Books by E.L. Doctorow
NPR stories about E.L. Doctorow
Fiction master E.L. Doctorow returns with short stories, while novelist Cristina Garcia finds intrigue among "lady matadors," and Teju Cole looks afresh at post-Sept. 11 New York. In nonfiction, a mother learns self-acceptance through yoga and an economist explodes conventional wisdom about sports.
Immerse yourself in these satisfying summer selections, from "new" India to post-"dot com" San Francisco to the streets of Brooklyn. Plus: a reissue of Kurt Vonnegut's novels and mysterious short fiction from E.L. Doctorow.
Fall fiction blows in with Nick Hornby's novel of a music-obsessed British lad and his sensible girlfriend, E.L. Doctorow's romp through the 20th century with the highborn but hoarding Collyer brothers, Jeannette Walls' scrappy bush-pilot grandmother, and more.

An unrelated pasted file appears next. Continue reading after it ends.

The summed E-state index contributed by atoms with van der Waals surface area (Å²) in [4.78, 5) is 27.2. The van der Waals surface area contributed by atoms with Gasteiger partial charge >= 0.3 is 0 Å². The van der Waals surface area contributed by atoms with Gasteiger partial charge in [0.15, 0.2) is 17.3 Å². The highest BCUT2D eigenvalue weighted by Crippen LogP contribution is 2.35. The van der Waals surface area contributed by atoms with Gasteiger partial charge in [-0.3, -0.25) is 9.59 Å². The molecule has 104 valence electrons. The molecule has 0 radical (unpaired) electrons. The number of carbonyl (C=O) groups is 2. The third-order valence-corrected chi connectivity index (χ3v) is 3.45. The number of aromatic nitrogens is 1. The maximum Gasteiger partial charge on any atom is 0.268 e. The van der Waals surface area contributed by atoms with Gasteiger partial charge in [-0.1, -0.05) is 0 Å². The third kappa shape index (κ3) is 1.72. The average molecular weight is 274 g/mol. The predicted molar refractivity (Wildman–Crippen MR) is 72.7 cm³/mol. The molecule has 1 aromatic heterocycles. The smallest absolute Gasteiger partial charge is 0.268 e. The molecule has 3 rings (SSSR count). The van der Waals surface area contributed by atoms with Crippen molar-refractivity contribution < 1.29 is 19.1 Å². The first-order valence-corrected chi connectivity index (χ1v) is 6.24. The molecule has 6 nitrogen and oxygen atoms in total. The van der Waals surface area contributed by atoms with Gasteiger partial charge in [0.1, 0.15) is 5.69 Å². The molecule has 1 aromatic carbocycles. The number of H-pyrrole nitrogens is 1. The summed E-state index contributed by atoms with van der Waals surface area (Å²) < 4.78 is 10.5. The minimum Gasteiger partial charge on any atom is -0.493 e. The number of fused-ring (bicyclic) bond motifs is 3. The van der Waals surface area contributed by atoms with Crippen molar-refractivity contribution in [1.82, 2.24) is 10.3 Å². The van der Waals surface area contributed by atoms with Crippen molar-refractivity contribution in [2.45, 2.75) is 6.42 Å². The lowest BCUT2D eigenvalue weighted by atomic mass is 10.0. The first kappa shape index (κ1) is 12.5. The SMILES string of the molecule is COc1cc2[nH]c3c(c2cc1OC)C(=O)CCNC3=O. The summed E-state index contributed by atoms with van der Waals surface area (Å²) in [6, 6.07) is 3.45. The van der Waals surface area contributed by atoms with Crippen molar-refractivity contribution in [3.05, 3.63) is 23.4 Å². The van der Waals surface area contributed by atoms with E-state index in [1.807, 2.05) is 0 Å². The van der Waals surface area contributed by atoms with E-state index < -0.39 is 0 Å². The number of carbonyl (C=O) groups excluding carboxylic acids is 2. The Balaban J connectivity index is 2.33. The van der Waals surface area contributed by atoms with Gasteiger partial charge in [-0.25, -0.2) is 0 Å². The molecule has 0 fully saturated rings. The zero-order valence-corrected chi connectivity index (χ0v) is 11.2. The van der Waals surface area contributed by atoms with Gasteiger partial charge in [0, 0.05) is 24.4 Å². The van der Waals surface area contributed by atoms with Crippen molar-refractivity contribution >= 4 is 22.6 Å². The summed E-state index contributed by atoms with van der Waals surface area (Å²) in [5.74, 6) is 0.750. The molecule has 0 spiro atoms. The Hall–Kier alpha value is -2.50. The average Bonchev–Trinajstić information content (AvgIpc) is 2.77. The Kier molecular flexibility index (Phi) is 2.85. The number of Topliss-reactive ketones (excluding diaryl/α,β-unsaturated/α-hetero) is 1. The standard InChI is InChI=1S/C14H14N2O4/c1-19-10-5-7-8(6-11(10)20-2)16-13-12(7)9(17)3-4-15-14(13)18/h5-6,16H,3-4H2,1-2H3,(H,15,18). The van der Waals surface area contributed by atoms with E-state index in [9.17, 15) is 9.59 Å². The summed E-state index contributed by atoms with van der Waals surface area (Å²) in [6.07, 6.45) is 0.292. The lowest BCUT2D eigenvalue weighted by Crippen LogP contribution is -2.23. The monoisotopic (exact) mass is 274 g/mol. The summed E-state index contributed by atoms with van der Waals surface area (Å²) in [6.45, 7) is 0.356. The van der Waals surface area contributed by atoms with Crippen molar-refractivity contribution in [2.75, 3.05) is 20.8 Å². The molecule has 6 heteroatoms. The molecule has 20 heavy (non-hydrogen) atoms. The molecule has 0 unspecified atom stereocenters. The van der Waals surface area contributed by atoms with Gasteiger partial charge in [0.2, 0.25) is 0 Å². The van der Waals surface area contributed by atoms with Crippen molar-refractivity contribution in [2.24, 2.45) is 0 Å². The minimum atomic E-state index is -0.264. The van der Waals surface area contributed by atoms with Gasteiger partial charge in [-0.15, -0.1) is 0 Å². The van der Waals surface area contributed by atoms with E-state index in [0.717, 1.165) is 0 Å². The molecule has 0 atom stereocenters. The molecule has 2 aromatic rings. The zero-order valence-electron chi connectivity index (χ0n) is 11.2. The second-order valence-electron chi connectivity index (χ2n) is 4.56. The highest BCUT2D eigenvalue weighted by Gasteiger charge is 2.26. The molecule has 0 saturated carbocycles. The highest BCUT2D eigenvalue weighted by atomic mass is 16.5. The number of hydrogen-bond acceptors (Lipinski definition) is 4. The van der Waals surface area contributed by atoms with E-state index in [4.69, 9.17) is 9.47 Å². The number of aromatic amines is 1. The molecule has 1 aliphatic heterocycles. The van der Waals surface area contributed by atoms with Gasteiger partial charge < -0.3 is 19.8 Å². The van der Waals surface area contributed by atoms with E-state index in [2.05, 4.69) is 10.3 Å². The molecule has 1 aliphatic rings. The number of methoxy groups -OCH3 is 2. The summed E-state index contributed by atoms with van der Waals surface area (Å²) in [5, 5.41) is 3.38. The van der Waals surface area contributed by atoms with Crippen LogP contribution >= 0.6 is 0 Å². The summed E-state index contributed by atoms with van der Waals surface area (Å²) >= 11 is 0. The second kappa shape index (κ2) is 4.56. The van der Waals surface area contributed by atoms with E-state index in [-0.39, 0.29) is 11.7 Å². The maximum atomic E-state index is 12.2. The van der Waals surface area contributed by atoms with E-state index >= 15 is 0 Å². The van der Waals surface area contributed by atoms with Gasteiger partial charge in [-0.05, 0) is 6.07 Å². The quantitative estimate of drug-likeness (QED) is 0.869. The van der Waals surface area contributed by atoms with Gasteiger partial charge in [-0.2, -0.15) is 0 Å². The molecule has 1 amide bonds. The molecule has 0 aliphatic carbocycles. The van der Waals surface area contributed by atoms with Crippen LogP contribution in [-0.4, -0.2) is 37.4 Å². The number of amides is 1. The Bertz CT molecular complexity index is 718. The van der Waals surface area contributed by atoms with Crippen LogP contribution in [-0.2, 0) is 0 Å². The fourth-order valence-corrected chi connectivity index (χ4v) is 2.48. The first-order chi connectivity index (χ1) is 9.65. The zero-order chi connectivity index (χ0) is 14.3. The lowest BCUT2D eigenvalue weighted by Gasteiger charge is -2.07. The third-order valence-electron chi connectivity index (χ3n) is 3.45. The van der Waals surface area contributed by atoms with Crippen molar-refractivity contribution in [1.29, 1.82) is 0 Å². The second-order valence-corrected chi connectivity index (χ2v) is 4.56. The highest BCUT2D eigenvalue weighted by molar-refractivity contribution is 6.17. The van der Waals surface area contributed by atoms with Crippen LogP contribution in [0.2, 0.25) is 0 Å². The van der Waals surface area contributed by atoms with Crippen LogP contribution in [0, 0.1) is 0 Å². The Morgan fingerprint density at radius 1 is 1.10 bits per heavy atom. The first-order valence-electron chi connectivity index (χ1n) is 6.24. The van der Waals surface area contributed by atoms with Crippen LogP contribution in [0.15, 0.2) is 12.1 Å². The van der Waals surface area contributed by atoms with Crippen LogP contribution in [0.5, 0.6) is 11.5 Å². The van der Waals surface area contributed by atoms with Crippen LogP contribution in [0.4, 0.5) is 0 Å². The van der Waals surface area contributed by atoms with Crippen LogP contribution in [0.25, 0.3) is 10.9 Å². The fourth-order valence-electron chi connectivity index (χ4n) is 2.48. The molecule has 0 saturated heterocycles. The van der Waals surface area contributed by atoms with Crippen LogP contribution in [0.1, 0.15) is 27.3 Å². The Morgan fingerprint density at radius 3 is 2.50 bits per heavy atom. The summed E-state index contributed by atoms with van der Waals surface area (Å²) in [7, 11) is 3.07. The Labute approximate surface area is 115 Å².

In Homer & Langley, the masterful E.L. Doctorow uses the real-life Collyers — hermit brothers with a social pedigree and a Fifth Avenue address who died in squalor — as a jumping-off point for a kaleidoscopic trip through 20th century America.
Homer & Langley, the new novel by E.L. Doctorow, re-imagines the lives of the eccentric Collyer brothers, two collectors who died amid tons of rubbish in their Fifth Avenue mansion.
For years, E.L. Doctorow thought that Union Gen. William Tecumseh Sherman's destructive march to the sea near the end of the Civil War would make for a gripping work of fiction.